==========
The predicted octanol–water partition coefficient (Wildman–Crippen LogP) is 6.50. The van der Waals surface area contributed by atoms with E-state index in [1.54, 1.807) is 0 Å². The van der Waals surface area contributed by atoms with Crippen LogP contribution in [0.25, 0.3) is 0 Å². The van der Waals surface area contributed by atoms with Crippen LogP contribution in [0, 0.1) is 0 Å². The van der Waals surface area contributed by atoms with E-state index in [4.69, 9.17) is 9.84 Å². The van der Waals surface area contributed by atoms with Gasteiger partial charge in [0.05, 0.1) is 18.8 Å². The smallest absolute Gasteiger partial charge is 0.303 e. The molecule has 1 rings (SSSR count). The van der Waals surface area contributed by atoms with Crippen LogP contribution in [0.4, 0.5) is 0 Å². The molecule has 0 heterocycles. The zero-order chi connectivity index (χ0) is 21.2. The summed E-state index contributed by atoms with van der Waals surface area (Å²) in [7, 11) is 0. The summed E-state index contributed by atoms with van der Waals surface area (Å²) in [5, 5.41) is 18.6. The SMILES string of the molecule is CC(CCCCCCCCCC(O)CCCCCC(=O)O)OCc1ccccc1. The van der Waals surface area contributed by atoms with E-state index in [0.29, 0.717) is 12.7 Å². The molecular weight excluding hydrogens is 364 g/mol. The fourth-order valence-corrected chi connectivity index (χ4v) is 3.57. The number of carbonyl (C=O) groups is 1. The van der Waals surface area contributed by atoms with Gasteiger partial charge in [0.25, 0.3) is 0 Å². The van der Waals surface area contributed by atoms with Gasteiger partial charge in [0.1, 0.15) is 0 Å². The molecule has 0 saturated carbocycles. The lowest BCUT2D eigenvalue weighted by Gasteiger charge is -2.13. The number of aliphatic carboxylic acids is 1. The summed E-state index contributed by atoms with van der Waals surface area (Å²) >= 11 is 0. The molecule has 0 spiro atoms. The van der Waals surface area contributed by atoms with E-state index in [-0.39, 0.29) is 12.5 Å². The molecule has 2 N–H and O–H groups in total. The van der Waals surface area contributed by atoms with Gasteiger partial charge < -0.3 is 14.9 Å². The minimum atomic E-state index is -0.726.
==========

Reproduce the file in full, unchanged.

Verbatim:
The predicted octanol–water partition coefficient (Wildman–Crippen LogP) is 6.50. The van der Waals surface area contributed by atoms with E-state index in [1.54, 1.807) is 0 Å². The van der Waals surface area contributed by atoms with Crippen LogP contribution in [0.25, 0.3) is 0 Å². The van der Waals surface area contributed by atoms with Crippen LogP contribution in [0, 0.1) is 0 Å². The van der Waals surface area contributed by atoms with E-state index in [4.69, 9.17) is 9.84 Å². The van der Waals surface area contributed by atoms with Gasteiger partial charge in [0.05, 0.1) is 18.8 Å². The smallest absolute Gasteiger partial charge is 0.303 e. The molecule has 1 rings (SSSR count). The van der Waals surface area contributed by atoms with Crippen LogP contribution in [0.4, 0.5) is 0 Å². The molecule has 0 heterocycles. The zero-order chi connectivity index (χ0) is 21.2. The summed E-state index contributed by atoms with van der Waals surface area (Å²) in [7, 11) is 0. The summed E-state index contributed by atoms with van der Waals surface area (Å²) in [5, 5.41) is 18.6. The SMILES string of the molecule is CC(CCCCCCCCCC(O)CCCCCC(=O)O)OCc1ccccc1. The van der Waals surface area contributed by atoms with E-state index in [0.29, 0.717) is 12.7 Å². The molecular weight excluding hydrogens is 364 g/mol. The fourth-order valence-corrected chi connectivity index (χ4v) is 3.57. The number of carbonyl (C=O) groups is 1. The van der Waals surface area contributed by atoms with Gasteiger partial charge in [0.25, 0.3) is 0 Å². The van der Waals surface area contributed by atoms with Gasteiger partial charge in [0.1, 0.15) is 0 Å². The molecule has 0 saturated carbocycles. The lowest BCUT2D eigenvalue weighted by Gasteiger charge is -2.13. The number of aliphatic carboxylic acids is 1. The summed E-state index contributed by atoms with van der Waals surface area (Å²) >= 11 is 0. The molecule has 0 spiro atoms. The van der Waals surface area contributed by atoms with E-state index in [-0.39, 0.29) is 12.5 Å². The molecule has 2 N–H and O–H groups in total. The van der Waals surface area contributed by atoms with Gasteiger partial charge < -0.3 is 14.9 Å². The minimum atomic E-state index is -0.726.